One of the evening’s biggest consigners was Helyn D. Goldenberg, a Chicago representative for Sotheby’s, and her husband, Ralph. Among the most prominent works offered by the couple was Warhol’s “Self-Portrait (Green Camouflage),” a 1986 painting in which the artist’s face is glimpsed behind a gray, green and yellow pattern.

Three bidders competed for the painting, which went to a telephone bidder for $11 million, or $12.3 million including Sotheby’s premium, after an estimate of $9 million to $12 million.

Some paintings by Rothko have brought healthy prices this week. Last night, a gray-and-black canvas by Rothko sold for $10.7 million, against its estimate of $12 million to $18 million. (The price with premium was $12 million.) The sellers were the Iowa collectors John and Mary Pappajohn, who had bought the canvas at Christie’s for $800,000 in 1996.

Sotheby’s essentially won a Rothko duel: on Tuesday night, Christie’s offered a very similar 1969 gray-and-black painting by Rothko of similar dimensions. (Both measured 60 by 68 inches.) Christie’s sold for just $9.5 million, or $10.6 million including premium.

This was also a good week for the sculptor John Chamberlain. Last night “Big E,” a twisted amalgam of painted and chromium-plated steel automobile parts from 1962, was a hot commodity. Three bidders wanted the piece, and the dealer Robert Mnuchin landed it for $4.1 million ($4.6 million with premium), well above its $3 million high estimate and a record price for the artist at auction.

Basquiats have commanded strong prices recently, too. Last night, six people went for “Untitled (Electric Chair),” a large canvas (66 by 96 1/4 inches) from 1982 of graffiti and a cartoonish figure in an executioner’s chair against a bright yellow background. Estimated at $8 million to $10 million, it was snapped up by a telephone bidder for $10.5 million, or $11.8 million with premium. An untitled Basquiat from 1981 that was being sold by Peter Brant, the Greenwich, Conn., publisher, was estimated at $7 million to $9 million. A telephone bidder bought it for $6.9 million, or $7.7 million including Sotheby’s commissions.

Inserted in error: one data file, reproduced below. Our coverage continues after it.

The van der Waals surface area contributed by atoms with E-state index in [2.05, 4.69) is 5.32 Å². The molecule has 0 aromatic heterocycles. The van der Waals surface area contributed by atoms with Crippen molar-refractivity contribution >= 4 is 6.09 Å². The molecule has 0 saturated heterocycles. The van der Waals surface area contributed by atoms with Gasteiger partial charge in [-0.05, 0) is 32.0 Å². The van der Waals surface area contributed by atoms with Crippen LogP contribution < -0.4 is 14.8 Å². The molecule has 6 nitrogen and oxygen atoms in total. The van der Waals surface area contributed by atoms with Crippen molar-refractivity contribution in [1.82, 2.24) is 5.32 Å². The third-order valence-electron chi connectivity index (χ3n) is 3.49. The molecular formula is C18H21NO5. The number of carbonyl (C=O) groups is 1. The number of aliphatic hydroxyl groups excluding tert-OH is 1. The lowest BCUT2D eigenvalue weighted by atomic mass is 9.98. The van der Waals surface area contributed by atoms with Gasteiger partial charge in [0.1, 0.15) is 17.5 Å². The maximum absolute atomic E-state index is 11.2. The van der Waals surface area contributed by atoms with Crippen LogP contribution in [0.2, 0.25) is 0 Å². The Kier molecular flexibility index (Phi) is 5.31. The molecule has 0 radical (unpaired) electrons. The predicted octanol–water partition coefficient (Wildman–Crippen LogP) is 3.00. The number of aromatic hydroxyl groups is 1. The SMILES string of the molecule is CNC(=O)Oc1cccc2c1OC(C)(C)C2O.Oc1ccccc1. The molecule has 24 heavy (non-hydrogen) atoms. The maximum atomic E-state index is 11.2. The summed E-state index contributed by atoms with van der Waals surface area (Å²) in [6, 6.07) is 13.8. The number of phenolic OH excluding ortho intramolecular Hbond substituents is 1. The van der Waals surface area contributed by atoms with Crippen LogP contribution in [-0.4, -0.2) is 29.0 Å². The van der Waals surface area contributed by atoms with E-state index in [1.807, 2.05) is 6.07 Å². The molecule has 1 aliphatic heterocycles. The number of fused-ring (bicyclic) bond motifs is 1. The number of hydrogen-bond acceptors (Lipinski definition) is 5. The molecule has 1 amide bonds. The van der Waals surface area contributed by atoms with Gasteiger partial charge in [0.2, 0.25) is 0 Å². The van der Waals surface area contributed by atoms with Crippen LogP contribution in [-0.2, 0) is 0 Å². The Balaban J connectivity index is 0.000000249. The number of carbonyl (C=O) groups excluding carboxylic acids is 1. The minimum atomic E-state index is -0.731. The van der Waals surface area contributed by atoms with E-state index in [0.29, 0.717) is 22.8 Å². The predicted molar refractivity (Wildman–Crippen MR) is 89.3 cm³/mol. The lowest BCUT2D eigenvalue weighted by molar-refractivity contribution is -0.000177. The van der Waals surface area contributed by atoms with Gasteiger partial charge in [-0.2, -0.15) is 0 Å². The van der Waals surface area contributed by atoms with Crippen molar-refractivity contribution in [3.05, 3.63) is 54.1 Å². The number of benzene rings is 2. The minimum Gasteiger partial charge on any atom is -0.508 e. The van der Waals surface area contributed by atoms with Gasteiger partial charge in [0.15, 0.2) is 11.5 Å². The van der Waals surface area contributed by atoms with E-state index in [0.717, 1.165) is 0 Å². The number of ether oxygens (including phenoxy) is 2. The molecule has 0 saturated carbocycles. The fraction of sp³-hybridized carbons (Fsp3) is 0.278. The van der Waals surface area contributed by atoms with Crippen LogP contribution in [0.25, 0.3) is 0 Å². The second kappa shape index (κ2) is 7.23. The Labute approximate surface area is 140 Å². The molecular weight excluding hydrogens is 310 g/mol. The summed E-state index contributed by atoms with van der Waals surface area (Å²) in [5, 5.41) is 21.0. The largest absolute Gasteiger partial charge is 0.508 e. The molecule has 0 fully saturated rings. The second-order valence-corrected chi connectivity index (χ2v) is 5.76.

Ellsworth Kelly’s work only occasionally comes to auction, and last night his “Spectrum VI,” a group of 13 single-color canvases arranged in a horizontal row, was on offer. Three people went after it, and it sold for $4.6 million, or $5.1 million with commission, marginally above its low estimate. Still, it was a record price for the artist.

This season, Chinese artists have made their way into the huge contemporary art auctions rather than being ghettoized in Asian art sales. Many fetched record prices last night. Zhang Xiaogang’s “Family Portrait,” a figurative work from his “Bloodline Series” inspired by 1920s photographs, brought $4.4 million ($4.9 million including premium), well above its $2.5 million to $3.5 million estimate.

After the sale, Sotheby’s staff members could not conceal their euphoria, especially after a poor showing at its Impressionist and modern art sale last week and a plunge in its stock price.

Looking relieved, Tobias Meyer, the evening’s auctioneer and director of its contemporary art department worldwide, said, “There was high-quality hunger from a global community.”